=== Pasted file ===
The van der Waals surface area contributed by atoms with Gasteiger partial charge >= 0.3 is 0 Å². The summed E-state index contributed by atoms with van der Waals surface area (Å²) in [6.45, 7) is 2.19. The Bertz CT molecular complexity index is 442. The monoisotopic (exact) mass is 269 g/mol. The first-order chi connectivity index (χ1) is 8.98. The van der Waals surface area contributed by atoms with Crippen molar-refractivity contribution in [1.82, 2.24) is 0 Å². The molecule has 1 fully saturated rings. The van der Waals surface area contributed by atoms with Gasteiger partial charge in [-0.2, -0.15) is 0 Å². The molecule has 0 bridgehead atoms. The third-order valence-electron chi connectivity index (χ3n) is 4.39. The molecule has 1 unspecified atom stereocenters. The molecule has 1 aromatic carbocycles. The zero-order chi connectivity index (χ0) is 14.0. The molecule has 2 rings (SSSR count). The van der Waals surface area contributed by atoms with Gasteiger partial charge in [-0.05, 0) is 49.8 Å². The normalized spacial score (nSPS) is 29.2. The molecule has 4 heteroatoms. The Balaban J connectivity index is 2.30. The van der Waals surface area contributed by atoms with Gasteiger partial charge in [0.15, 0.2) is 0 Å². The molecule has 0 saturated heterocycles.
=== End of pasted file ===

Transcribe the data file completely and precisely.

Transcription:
The van der Waals surface area contributed by atoms with Gasteiger partial charge >= 0.3 is 0 Å². The summed E-state index contributed by atoms with van der Waals surface area (Å²) in [6.45, 7) is 2.19. The Bertz CT molecular complexity index is 442. The monoisotopic (exact) mass is 269 g/mol. The first-order chi connectivity index (χ1) is 8.98. The van der Waals surface area contributed by atoms with Crippen molar-refractivity contribution in [1.82, 2.24) is 0 Å². The molecule has 1 fully saturated rings. The van der Waals surface area contributed by atoms with Gasteiger partial charge in [-0.2, -0.15) is 0 Å². The molecule has 0 bridgehead atoms. The third-order valence-electron chi connectivity index (χ3n) is 4.39. The molecule has 1 unspecified atom stereocenters. The molecule has 1 aromatic carbocycles. The zero-order chi connectivity index (χ0) is 14.0. The molecule has 2 rings (SSSR count). The van der Waals surface area contributed by atoms with Gasteiger partial charge in [-0.05, 0) is 49.8 Å². The normalized spacial score (nSPS) is 29.2. The molecule has 4 heteroatoms. The Balaban J connectivity index is 2.30. The van der Waals surface area contributed by atoms with Gasteiger partial charge in [0.15, 0.2) is 0 Å². The molecule has 0 saturated heterocycles.